Let $\bm{\Sigma} = (\sigma_{ij})_{i,j}=\sigma^2\bm{\Omega}=\sigma^2 (\omega_{ij})_{i,j}$. What is required is an estimator of the $K(K+1)/2$ unknown elements in the matrix
\[
\bm{Q}_* = \frac{1}{n} \bm{X'} \bm{\Sigma} \bm{X} = \frac{1}{n} \sum_{i,j=1}^n \sigma_{ij}\bm{\tilde{x}}_i\bm{\tilde{x}'}_j.
\]
where $\bm{\tilde{x}}_i$ is the column vector formed by the transpose of row $i$ of $\bm{X}$ (see Greene \cite[page 805]{Greene02}). To verify this formula of $\bm{Q}_*$, recall we have the convention
\[
\bm{X} = [\bm{x}_1, \cdots, \bm{x}_K], \; \bm{x}_i = \left[\begin{matrix} x_{i1} \\ x_{i2} \\ \vdots \\ x_{in} \end{matrix}\right]
\]
with $i=1,\cdots,K$. So
\[
\bm{\tilde{x}}_i = [x_{1i}, x_{2i}, \cdots, x_{Ki}]' \; \text{and} \; \bm{\tilde{x}'}_j = [x_{1j}, x_{2j}, \cdots, x_{Kj}], \; 1 \le i, j \le n.
\]
Consequently,
\[
\bm{X} = \left[\begin{matrix} \bm{\tilde{x}'}_1 \\ \bm{\tilde{x}'}_2 \\ \vdots \\ \bm{\tilde{x}'}_n \end{matrix}\right], \;
\bm{X'} = [ \bm{\tilde{x}}_1, \bm{\tilde{x}}_2, \dots, \bm{\tilde{x}}_n ], \;
\text{and} \;
\bm{X'} \bm{\Sigma} \bm{X} = \sum_{i,j=1}^n \sigma_{ij}\bm{\tilde{x}}_i\bm{\tilde{x}'}_j
\]
The least squares estimator $\hat{\bm{\beta}}$ is a consistent estimator of $\bm{\beta}$, which implies that the least squares residuals $\hat{\varepsilon}_i$ are ``pointwise" consistent estimators of their population counterparts $\varepsilon_i$. The general approach, then, will be to use $\bm{X}$ and $\hat{\bm{\varepsilon}}$ to devise an estimator of $\bm{Q}_*$.
\subsubsection{HC estimator}
Consider the heteroscedasticity case first. White \cite{White80} has shown that under very general conditions, the estimator
\[
\bm{S}_0 = \frac{1}{n} \sum_{i=1}^n \hat{\varepsilon}_i^2 \bm{\tilde{x}}_i\bm{\tilde{x}'}_i
\]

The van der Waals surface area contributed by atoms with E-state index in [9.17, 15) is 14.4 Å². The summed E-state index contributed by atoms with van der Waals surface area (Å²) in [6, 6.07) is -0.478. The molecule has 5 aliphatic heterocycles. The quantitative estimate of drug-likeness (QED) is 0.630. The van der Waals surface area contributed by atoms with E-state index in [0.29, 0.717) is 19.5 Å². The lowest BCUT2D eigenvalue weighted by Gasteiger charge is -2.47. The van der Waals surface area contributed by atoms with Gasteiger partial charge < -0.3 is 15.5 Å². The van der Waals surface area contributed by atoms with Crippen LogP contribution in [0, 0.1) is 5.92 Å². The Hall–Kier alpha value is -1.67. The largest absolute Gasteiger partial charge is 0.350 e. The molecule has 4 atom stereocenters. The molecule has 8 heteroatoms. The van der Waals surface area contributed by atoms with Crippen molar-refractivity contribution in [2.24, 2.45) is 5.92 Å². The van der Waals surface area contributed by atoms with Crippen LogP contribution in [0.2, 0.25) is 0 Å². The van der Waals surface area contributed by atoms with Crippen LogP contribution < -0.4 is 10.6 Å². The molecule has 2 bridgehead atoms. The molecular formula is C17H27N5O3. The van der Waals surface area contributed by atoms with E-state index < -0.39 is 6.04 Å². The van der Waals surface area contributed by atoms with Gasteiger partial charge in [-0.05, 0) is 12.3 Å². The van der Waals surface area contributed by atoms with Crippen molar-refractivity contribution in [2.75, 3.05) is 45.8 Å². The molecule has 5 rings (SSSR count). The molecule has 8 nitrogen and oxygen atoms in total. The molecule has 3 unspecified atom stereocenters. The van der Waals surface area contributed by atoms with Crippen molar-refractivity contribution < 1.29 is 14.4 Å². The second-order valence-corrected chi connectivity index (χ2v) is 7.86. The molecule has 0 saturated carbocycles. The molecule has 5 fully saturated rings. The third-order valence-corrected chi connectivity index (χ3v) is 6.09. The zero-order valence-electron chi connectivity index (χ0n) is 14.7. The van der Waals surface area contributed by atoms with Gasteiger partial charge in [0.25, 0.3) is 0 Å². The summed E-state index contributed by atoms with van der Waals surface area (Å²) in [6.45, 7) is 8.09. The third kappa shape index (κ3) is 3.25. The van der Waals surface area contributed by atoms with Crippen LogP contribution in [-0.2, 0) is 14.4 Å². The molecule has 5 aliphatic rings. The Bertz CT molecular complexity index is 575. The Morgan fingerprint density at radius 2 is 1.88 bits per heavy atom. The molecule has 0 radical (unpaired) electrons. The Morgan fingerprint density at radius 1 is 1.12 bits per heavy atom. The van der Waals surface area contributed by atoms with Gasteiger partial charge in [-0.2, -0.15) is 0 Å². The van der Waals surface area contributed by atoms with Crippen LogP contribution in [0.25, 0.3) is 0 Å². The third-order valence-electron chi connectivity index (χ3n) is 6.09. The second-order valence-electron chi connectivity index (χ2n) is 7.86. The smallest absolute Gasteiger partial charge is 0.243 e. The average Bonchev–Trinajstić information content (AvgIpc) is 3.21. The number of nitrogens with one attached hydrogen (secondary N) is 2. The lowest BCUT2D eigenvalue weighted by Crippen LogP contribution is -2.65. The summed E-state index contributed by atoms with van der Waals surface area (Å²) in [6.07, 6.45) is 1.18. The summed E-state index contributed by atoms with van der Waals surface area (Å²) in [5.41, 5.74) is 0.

has
\[
p\lim \bm{S}_0 = p\lim \bm{Q}_*.
\]
Therefore, the {\bf White heteroscedasticity consistent (HC) estimator}
\[
\text{Est.Asy.Var}[\hat{\bm{\beta}}] = \frac{1}{n} \left(\frac{1}{n}\bm{X'}\bm{X}\right)^{-1} \left(\frac{1}{n}\sum_{i=1}^n \hat{\varepsilon}_i^2 \bm{\tilde{x}}_i\bm{\tilde{x}'}_i\right) \left(\frac{1}{n}\bm{X'}\bm{X}\right)^{-1}
=n\left(\bm{X'}\bm{X}\right)^{-1} \bm{S_0} \left(\bm{X'}\bm{X}\right)^{-1}.
\]
can be used to estimate the asymptotic covariance matrix of $\hat{\bm{\beta}}$.
This result is extremely important and useful. It implies that without actually specifying the type of heteroscedasticity, we can still make appropriate inferences based on the results of least squares. This implication is especially useful if we are unsure of the precise nature of the heteroscedasticity.
\subsubsection{HAC estimator}
In the presence of both heteroscedasticity and autocorrelation, as a natural extension of White's result, the natural counterpart for estimating
\[
\bm{Q}_* = \frac{1}{n} \sum_{i,j=1}^n \sigma_{ij} \bm{\tilde{x}}_i \bm{\tilde{x}'}_j
\]
would be
\[
\hat{\bm{Q}}_* = \frac{1}{n} \sum_{i,j=1}^n \hat{\varepsilon}_i \hat{\varepsilon}_j \bm{\tilde{x}}_i \bm{\tilde{x}'}_j
\]
But there are two problems with this estimator. The first one is that it is difficult to conclude yet that $\hat{\bm{Q}}_*$ will converge to anything at all, since the matrix is $1/n$ times a sum of $n^2$ terms. We can achieve the convergence of $\hat{\bm{Q}}_*$ by assuming that the rows of $\bm{X}$ are well behaved and that the correlations diminish with increasing separation in time.
The second problem is a practical one, that $\hat{\bm{Q}}_*$ needs not be positive definite. Newey and West \cite{NW87} have devised an estimator, the {\bf Newey–West autocorrelation consistent (AC) covariance estimator}, that overcomes this difficulty:
\[
\hat{\bm{Q}}_* = \bm{S}_0 + \frac{1}{n} \sum_{l=1}^L \sum_{t=l+1}^n w_l \hat{\varepsilon}_t \hat{\varepsilon}_{t-l} (\bm{\tilde{x}}_t \bm{\tilde{x}'}_{t-l} + \bm{\tilde{x}}_{t-l} \bm{\tilde{x}'}_t), \; w_l = 1 - \frac{l}{L+1}.
\]
It must be determined in advance how large $L$ is to be. In general, there is little theoretical guidance. Current practice specifies $L\approx T^{1/4}$. Unfortunately, the result is not quite as crisp as that for the heteroscedasticity consistent estimator.
\subsubsection{\texttt{R} package for robust covariance estimation of OLS }
See Zeileis \cite{Zeileis04} for a survey.
%\subsection{*Generalized method of moments (GMM) estimation}
%\subsection{*Efficient estimation by generalized least squares (GLS)}
%\subsection{*Maximum likelihood estimation (MLE)}
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\end{document}
% Version 1.1, 2016-10-05: added generalized linear regression model.
% Version 1.0, 2016-09-11: initial draft.